1 July 2019Trademarks

ECTA 2019: How teamwork benefits sports IP

Launching a major new sporting competition means navigating a complex network of rights owners and parties, lawyers said on Friday 28 June.

Speaking at the 38 th  Annual  European Communities Trade Mark Association Conference, Michael Short, legal counsel at the Union of European Football Associations (UEFA), discussed the steps the football governing body must take when introducing a new tournament.

“We currently have two: the Champions League and the Europa League. But there will be a third one added soon,” he said.

In 2018, UEFA announced that it had approved the creation of a third, 32-team competition that will mirror the existing Champions and Europa Leagues.

But, coming up with a fresh and interesting, but also protectable tournament name is not an easy task, he added.

Short talked about the challenges surrounding the names of the current two competitions, which he said “suffer from distinctiveness issues at times”.

While the Champions League benefits from “years of goodwill and well-known status”, the Europa League, though registered, was more difficult to protect.

“Something which fits with theme but doesn’t suffer from lack of suitable protection and can stand on its own two feet is key,” Short said.

And a bit of healthy competition within the sports industry itself can improve the IP rights situation for everyone, he explained.

“You don’t want to quash the competition in the industry of sports, so when you seek new names and trademarks, it is often in the interest of your competitors to have some kind of similarity in name or style of branding.

“It means people are more willing to negotiate or settle and have discussions in opposition and clearance proceedings,” Short said. “Often you hear about litigation and friction, but sometimes in sports there is teamwork.”


On the topic of teamwork, Stamatia Tsirozi, a brand enforcement attorney at Red Bull, discussed the collaborative nature of the sports industry, where often parties hold joint events.

“When creating new logos and joint logos between two parties, there are a lot of challenges you can encounter,” she said. “For example, you take the IP from party A and party B and merge them together. We always advise from the beginning that in the contract there is a clear stipulation of who created what, and who owns what.”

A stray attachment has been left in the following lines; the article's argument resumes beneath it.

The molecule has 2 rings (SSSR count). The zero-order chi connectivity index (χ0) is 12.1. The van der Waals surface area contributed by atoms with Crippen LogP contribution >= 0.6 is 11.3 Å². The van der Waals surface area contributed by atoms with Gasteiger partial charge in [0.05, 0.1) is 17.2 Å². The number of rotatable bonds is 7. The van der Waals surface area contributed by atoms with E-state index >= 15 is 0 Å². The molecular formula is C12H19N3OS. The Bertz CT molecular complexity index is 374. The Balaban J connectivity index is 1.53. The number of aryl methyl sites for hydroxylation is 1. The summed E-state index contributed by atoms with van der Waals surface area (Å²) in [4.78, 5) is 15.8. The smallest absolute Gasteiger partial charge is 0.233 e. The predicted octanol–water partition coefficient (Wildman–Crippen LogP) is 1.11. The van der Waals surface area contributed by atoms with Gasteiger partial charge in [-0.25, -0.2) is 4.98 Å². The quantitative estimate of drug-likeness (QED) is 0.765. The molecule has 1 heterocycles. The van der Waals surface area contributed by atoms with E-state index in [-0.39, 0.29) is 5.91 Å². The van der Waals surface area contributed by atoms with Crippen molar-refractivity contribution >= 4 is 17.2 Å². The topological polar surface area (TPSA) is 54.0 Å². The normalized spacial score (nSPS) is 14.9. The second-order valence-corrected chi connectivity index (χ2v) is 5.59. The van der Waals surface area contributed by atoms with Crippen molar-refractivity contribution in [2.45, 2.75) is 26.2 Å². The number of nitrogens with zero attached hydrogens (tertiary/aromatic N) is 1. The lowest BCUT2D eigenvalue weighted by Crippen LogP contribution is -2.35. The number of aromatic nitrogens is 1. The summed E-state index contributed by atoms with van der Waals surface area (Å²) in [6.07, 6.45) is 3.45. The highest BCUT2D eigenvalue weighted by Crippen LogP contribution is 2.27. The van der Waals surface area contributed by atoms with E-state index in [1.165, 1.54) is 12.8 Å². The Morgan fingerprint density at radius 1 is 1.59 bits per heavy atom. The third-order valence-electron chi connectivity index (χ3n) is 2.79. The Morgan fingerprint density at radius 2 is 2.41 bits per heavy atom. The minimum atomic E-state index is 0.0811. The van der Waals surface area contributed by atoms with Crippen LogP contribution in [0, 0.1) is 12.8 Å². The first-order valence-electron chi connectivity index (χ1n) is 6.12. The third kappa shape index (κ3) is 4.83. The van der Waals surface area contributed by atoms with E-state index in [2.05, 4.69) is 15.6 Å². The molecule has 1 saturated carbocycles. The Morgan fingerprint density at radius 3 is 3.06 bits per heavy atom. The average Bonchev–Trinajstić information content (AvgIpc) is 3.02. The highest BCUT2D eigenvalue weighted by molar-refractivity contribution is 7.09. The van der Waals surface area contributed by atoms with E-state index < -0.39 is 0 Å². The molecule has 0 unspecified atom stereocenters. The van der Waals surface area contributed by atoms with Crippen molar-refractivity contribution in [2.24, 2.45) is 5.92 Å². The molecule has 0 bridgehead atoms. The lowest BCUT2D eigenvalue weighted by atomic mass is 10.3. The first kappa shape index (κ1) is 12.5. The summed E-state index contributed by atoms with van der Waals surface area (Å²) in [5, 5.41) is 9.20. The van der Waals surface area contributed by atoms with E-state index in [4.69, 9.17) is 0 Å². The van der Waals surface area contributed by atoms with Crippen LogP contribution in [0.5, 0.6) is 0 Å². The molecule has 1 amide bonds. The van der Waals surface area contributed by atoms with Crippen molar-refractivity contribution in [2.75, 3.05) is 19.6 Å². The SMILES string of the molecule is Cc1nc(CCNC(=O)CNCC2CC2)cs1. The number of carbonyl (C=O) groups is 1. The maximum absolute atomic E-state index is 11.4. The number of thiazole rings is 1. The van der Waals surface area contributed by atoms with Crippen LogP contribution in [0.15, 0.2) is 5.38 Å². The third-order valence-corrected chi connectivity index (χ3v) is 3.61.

Tsirozi said it can get particularly complicated when two parties work together to create a new logo without the use of any previous IP.

“If you don’t regulate ownership from scratch, in one year’s time there can be fighting over who created what in this new logo. Again, these things have to be cleared in advance,” Tsirozi said.

Anna Guix, an IP lawyer in football team FC Barcelona’s legal department, said one problem the club faces in enforcing its trademark rights is control over how the trademark is used.

For example, she described a situation in which a travel agency sells packages for hotels and accommodation for a certain football event.

“We often face problems with use when third parties use a particular trademark of ours to sell an event,” she said.

In this scenario, the brand must consider whether it should “attack” these kinds of use, whether opposing the use would be worthwhile, or whether allowing the use of the trademark could be beneficial for the brand.

Another topic of discussion was the law surrounding trademarks of event names, such as that of the Olympics where a date and place are combined. For example, the ‘Sydney 2000 Olympics’.

David Gill, a trademark attorney at Gill & Gill, gave the example of a past case, in which a German court ruled that the football World Cup name ‘Germany 2006’ could not be registered as it was descriptive.

Since then, the European Intellectual Property Office (EUIPO) changed its examination guidelines in 2017, ruling that examiners must refuse a country plus year mark.

“It causes great concern for these major events,” he said. “The EUIPO’s argument is that you can overcome this provisional refusal on the basis of acquired distinctiveness, but the problem is that event owners do not use the same city for each event. Sydney 2000 doesn’t help when you want to register Tokyo 2020.”

But, he said the EUIPO was not consistent in its decisions. For example, the mark ‘1976 Berlin’ was allowed to proceed to registration.

He said: “If the examiner is not aware of an event it is not descriptive, but if he is aware he raises an objection against all goods and services. This ignites a contentious debate.”

Broadcasting rights and piracy

One aspect of sports which can cause IP complications is that events are broadcasted across the world.

“Broadcasting rights for sports events are extremely valuable. The value of broadcasting could be 60-80% of the entire revenue, so the event owners want to sell these rights to the highest bidder,” Gill said.

Public broadcasters find themselves priced out of the market by cable channels, and consumers find they cannot watch major events on normal TV sets as it is behind a paywall, he explained.

“From an organisers point of view, there have been major developments recently in broadcasting,” Short said.

The main problem that arises is piracy.

“It is a constant issue for us which is getting worse, but there is a solution,” Short added.

One solution is the so-called “over-the top-platforms”, when coverage of the event is produced by the event organiser straight to a platform like Netflix, by-passing traditional broadcasters.

“Some sports organisers are doing that themselves,” Short said, noting that UEFA has launched its own version, which directly supplies match coverage to the consumer.

“That way, UEFA is more in control of the movement of copyright and can intervene,” he said.

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